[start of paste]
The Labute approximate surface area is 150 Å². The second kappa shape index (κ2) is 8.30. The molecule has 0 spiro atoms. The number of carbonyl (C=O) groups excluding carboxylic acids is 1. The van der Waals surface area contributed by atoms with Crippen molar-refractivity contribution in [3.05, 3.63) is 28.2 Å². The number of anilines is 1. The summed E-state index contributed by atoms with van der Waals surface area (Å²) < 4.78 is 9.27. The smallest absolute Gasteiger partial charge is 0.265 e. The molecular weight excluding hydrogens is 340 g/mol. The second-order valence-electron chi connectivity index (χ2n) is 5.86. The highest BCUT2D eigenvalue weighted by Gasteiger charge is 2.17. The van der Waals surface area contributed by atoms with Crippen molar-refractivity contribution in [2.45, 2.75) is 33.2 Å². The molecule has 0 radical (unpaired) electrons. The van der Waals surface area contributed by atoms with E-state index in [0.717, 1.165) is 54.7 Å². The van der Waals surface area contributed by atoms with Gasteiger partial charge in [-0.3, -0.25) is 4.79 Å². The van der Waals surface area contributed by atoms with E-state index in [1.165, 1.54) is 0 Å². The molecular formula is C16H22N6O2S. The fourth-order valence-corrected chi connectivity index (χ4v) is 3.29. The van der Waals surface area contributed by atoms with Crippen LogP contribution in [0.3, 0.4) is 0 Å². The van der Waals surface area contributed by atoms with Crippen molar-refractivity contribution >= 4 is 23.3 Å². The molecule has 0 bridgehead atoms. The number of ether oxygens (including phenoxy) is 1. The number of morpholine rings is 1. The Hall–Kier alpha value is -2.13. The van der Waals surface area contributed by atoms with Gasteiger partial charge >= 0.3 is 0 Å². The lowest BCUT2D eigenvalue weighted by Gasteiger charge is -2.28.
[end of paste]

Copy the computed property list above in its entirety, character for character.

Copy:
The Labute approximate surface area is 150 Å². The second kappa shape index (κ2) is 8.30. The molecule has 0 spiro atoms. The number of carbonyl (C=O) groups excluding carboxylic acids is 1. The van der Waals surface area contributed by atoms with Crippen molar-refractivity contribution in [3.05, 3.63) is 28.2 Å². The number of anilines is 1. The summed E-state index contributed by atoms with van der Waals surface area (Å²) < 4.78 is 9.27. The smallest absolute Gasteiger partial charge is 0.265 e. The molecular weight excluding hydrogens is 340 g/mol. The second-order valence-electron chi connectivity index (χ2n) is 5.86. The highest BCUT2D eigenvalue weighted by Gasteiger charge is 2.17. The van der Waals surface area contributed by atoms with Crippen molar-refractivity contribution in [2.45, 2.75) is 33.2 Å². The molecule has 0 radical (unpaired) electrons. The van der Waals surface area contributed by atoms with E-state index in [0.717, 1.165) is 54.7 Å². The van der Waals surface area contributed by atoms with Gasteiger partial charge in [-0.3, -0.25) is 4.79 Å². The van der Waals surface area contributed by atoms with E-state index in [1.165, 1.54) is 0 Å². The molecular formula is C16H22N6O2S. The fourth-order valence-corrected chi connectivity index (χ4v) is 3.29. The van der Waals surface area contributed by atoms with Crippen LogP contribution in [0.3, 0.4) is 0 Å². The van der Waals surface area contributed by atoms with Crippen molar-refractivity contribution >= 4 is 23.3 Å². The molecule has 0 bridgehead atoms. The number of ether oxygens (including phenoxy) is 1. The number of morpholine rings is 1. The Hall–Kier alpha value is -2.13. The van der Waals surface area contributed by atoms with Gasteiger partial charge >= 0.3 is 0 Å². The lowest BCUT2D eigenvalue weighted by Gasteiger charge is -2.28.